By Frik Els
On Monday gold continued to tread water with December futures trading on the Comex market in New York exchanging hands at $1,332.50 an ounce in European trade.
Gold has now given up most of the gains wracked up last Tuesday in response to weak US economic data and the prospect of a delay in interest rate hikes in the world's largest economy.
Tuesday was the best one day gain since June's Brexit poll surprised markets – when a reading of economic activity from the US Institute for Supply Management fell to its lowest level since February 2010. Higher rates boosts the value of the dollar which usually moves in the opposite direction of the gold price and gold has a close negative relation to government bond yields.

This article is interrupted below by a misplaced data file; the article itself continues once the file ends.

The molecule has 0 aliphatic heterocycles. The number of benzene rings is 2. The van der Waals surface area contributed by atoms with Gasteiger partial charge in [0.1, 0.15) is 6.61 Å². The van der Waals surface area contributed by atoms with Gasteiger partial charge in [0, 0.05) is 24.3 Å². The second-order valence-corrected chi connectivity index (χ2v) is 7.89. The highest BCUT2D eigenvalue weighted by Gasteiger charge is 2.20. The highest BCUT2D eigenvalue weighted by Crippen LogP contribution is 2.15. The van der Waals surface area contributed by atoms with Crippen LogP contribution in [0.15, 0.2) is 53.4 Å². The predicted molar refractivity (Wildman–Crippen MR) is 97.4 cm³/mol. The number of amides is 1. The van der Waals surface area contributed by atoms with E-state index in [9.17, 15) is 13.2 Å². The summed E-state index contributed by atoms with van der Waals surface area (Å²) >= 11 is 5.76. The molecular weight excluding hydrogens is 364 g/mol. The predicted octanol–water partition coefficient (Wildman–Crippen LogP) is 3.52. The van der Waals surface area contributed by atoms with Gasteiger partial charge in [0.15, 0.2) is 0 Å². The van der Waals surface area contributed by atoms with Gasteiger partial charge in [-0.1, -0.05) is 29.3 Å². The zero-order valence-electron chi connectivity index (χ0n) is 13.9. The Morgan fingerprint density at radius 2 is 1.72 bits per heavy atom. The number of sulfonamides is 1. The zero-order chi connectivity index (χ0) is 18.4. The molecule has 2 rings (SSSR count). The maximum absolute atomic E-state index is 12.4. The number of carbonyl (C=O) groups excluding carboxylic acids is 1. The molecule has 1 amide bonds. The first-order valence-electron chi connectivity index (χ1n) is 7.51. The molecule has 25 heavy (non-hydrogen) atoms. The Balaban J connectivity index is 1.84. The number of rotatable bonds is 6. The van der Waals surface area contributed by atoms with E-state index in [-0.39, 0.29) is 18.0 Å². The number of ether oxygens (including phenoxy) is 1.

Gold touched a two-year high in July around $1,380 an ounce and year to date the metal is up 25% or $270 an ounce, one of its best annual performances since 1980.
Large scale gold futures and options speculators or "managed money" investors such as hedge funds were wrong-footed by the negative employment and ISM numbers and had been positioning themselves for further declines in the gold price in the run-up to Federal Reserve rate hikes later this year.